has a tapered seat, tighten it an additional one-sixteenth
Get Parts and More Online
- You can find parts online for just
about any tractor ever made. Just
go to any search engine and type in
the brand followed by “parts.”
- Lost the owner's manual? Search
for the manufacturer and “manual.”
If you're lucky, you'll find an online
version. If not, you'll have to order
one—and likely pay $30 or more.
- Mytractorforum.com lets tractor
owners share questions and advice
on everything from selecting a new
tractor to servicing an older model.
Just scroll down to “lawn and garden
tractors” and select a category.
Replace the fuel filter
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Fuel filter technique
Replace the fuel filter without making a mess. Pinch off the fuel line
with a clamp to stop any gas flow. As you remove the old filter, plug
the openings with your fingers.
An old fuel filter can cause hard starting, poor fuel economy,
maybe even an expensive carburetor rebuild. Check
your owner's manual to find out how often to replace the
Replacing the fuel filter is easy. But there's a trick to
doing it without getting drenched in gasoline. First,
pinch the fuel line leading from the tank with a clamp.
Then move the spring
clamps away from the filter
with pliers. Slip on a pair
of nitrile gloves, tilt the
inlet side of the filter up
and remove the inlet hose.
Drain the small amount of
fuel from the fuel line into
a drain pan. Then, plug the
filter inlet with your thumb,
tilt the entire filter down, and pull it out of the outlet
hose. This technique keeps most of the fuel inside the filter,
reducing spillage. Place the old fuel filter in the drain
pan and install the new filter. Pay attention to the fuel
flow direction arrows—the arrow must point toward the
engine. Move the fuel line clamps back into place and
remove the “pinch-off” clamp from the fuel line.
Tip: Get a smaller gas
can. Old gas (stored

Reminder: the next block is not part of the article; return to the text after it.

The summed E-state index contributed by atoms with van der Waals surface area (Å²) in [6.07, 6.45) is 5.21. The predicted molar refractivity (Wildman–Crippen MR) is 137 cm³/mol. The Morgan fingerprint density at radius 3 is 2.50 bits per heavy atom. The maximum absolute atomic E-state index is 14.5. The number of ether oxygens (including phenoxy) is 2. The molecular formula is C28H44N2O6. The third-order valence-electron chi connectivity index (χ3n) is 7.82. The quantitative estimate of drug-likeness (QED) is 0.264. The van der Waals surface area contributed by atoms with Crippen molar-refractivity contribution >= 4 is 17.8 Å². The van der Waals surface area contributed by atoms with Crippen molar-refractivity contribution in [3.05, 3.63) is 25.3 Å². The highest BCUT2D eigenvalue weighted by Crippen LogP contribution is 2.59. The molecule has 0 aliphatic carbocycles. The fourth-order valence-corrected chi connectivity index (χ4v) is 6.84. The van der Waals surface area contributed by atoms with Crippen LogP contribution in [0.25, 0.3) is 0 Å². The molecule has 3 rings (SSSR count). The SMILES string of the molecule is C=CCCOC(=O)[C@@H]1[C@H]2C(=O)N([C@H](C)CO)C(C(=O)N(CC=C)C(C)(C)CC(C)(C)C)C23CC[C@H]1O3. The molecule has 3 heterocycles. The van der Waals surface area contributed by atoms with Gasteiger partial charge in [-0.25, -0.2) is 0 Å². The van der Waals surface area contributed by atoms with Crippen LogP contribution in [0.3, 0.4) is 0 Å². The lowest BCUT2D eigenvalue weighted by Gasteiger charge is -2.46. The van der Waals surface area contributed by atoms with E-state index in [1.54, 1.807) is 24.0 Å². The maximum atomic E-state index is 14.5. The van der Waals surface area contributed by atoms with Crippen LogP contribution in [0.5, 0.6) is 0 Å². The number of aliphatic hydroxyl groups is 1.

for more than 30
days) is the most
Other Lawnmower Models
We show a John Deere tractor in this story, but the maintenance is similar for
other brands. Just be sure to follow the procedures, service intervals, and
lubricant and torque specifications shown in your owner's manual.
“ZTR” mowers have a
hydraulic steering system, requiring
you to change the hydraulic fluid and
filter occasionally (typically every 300
hours). It's a quick, simple job, a lot
like changing the motor oil.
Every manufacturer recommends
intervals” for things like oil,
filter and spark plug changes.
These intervals can vary a
lot. Many manufacturers recommend
parts every 50 hours, but
some call for it every 25
hours. So don't follow general
Choose the right oil
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Replace the oil filter
Screw on the new oil filter until the rubber gasket
touches the seat. Then give the filter another
half turn. Spread a light coat of oil on
the gasket so it doesn’t bind against the
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Check the oil grade stamp
Check the “donut” on the back of
the container and be sure to buy oil
with an “SM” rating.
Just like your car, your tractor needs regular oil
changes. If your owner's manual suggests a brand
of oil, you can ignore that advice. But do pay attention
to the recommended viscosity (such as 10W-
30). If you use your tractor for snow removal,
check the manual for a “winter weight” oil recommendation.
Never, ever change the oil without also